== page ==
Poverty is not pretty

Kidscan ambassador

Poverty is not pretty, says KidsCan ambassador Verity Brogden. She should know. She grew up that way.

“Going through poverty as a kid you feel invisible – like no one sees you and no one cares about you.”

Brogden says often people don’t want to acknowledge disadvantaged children exist. They’re trying to pretend there’s no such thing as poor people, she explains.

The problem is, it makes those children feel like they’re “not worth much”.

Brogden says she wants to be a voice for “kids in poverty”.

“Not enough of us speak out about living through it, so then we’re just thought of as statistics. And it’s easier to ignore it, and to pretend it’s not happening.

“But real children are suffering. I want people to see my face, because if I can help people become more aware of the issue, if I can help children out of the position I was in, it means I didn’t suffer for nothing.”

Living in poverty means you are always in survival mode, trying to figure out how you’re going to get your next meal. You’re hungry.

“We survived on $1 loaves of bread, noodles and cheap junk food. Once my sister made me a birthday cake from a stack of dry Weet-Bix with icing poured on top.”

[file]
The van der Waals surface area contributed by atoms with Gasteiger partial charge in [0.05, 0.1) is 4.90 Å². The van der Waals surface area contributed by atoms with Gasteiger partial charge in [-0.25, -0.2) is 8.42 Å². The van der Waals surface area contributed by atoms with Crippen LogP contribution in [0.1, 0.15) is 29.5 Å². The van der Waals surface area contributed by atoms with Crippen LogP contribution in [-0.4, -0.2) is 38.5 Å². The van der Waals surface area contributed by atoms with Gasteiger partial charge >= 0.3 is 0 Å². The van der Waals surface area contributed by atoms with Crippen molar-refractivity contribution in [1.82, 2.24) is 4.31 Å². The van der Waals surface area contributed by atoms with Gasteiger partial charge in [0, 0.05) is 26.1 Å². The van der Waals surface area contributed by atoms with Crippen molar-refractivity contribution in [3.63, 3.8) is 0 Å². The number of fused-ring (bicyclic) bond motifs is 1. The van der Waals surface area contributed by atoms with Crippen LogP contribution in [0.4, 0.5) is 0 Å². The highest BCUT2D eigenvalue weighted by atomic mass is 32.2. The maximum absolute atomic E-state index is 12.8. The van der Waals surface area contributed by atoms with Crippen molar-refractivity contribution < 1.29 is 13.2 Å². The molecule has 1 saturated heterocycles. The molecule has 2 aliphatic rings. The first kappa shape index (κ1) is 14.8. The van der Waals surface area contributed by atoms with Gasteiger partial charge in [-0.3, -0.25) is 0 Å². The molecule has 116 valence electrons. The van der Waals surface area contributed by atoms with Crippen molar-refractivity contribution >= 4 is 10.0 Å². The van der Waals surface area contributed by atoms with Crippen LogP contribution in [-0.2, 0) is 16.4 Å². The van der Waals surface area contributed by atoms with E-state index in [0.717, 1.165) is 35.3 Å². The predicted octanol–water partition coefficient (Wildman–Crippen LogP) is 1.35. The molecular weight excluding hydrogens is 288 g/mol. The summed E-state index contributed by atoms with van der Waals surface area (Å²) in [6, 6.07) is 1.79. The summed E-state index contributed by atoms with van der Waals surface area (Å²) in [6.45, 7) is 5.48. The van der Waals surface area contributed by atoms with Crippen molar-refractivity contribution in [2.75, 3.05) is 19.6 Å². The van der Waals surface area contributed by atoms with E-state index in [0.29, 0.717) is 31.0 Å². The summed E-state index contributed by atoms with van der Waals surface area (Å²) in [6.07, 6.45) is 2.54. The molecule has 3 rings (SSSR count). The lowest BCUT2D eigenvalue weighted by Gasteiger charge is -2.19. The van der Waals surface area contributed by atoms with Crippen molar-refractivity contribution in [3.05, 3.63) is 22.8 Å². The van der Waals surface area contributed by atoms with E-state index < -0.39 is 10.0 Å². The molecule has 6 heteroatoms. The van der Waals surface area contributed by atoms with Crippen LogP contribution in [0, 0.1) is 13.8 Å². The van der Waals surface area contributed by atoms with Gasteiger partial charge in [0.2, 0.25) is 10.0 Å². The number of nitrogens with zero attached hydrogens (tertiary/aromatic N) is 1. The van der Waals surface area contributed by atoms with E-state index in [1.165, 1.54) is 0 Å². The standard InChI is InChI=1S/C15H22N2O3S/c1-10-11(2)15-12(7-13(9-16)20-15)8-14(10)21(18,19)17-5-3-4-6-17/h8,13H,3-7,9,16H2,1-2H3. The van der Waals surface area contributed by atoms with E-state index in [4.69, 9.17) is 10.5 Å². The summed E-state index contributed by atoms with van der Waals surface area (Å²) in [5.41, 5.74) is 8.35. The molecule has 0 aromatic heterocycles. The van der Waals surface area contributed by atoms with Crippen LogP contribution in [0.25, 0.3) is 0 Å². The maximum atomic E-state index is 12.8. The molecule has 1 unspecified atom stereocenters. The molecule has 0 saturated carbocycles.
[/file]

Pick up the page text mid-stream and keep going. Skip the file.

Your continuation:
“You know you’re different from everyone else. You get bullied because you don’t look the same. You’re a bit scruffy, a bit smelly from not being able to wash as often. Your clothes won’t be as new and as expensive as other kids. Your teeth are bad. It’s pretty lonely.”

Feelings of fear and uncertainty were coupled with moving a lot and horrible environments.

“We’d get sick. We never had other kids over because it was so bad.”

School was Brogden’s safe space.

“It was warm, and there was power. And I knew I was always going to be fed. Sometimes the only food I’d get a day would be at school.”

She was also given her first pair of brand-new shoes at school. KidsCan provided them.

“It’s extremely hard to escape the cycle of poverty. It feels like the system traps you in it,” Brogden says.

Moving to live with an aunt changed her life. For the first time she had constant meals, a roof over her head and a stable education.

She flourished.

She ran a full marathon. Was head girl of her school. Went to Youth Parliament and to Fiji on a future leader’s programme.

Is now at university in her third year studying politics.

She’s pleased she’s a KidsCan ambassador. The New Zealand charity provides food, shoes and clothing to schools and early childhood centres.

She’d like to be a politician.

If she were, she’d “implement a minimum standard of living for children, across all aspects of their life, like housing, food quality, and education.”

“Every child deserves the chance that I’ve had.”

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News category: New Zealand.

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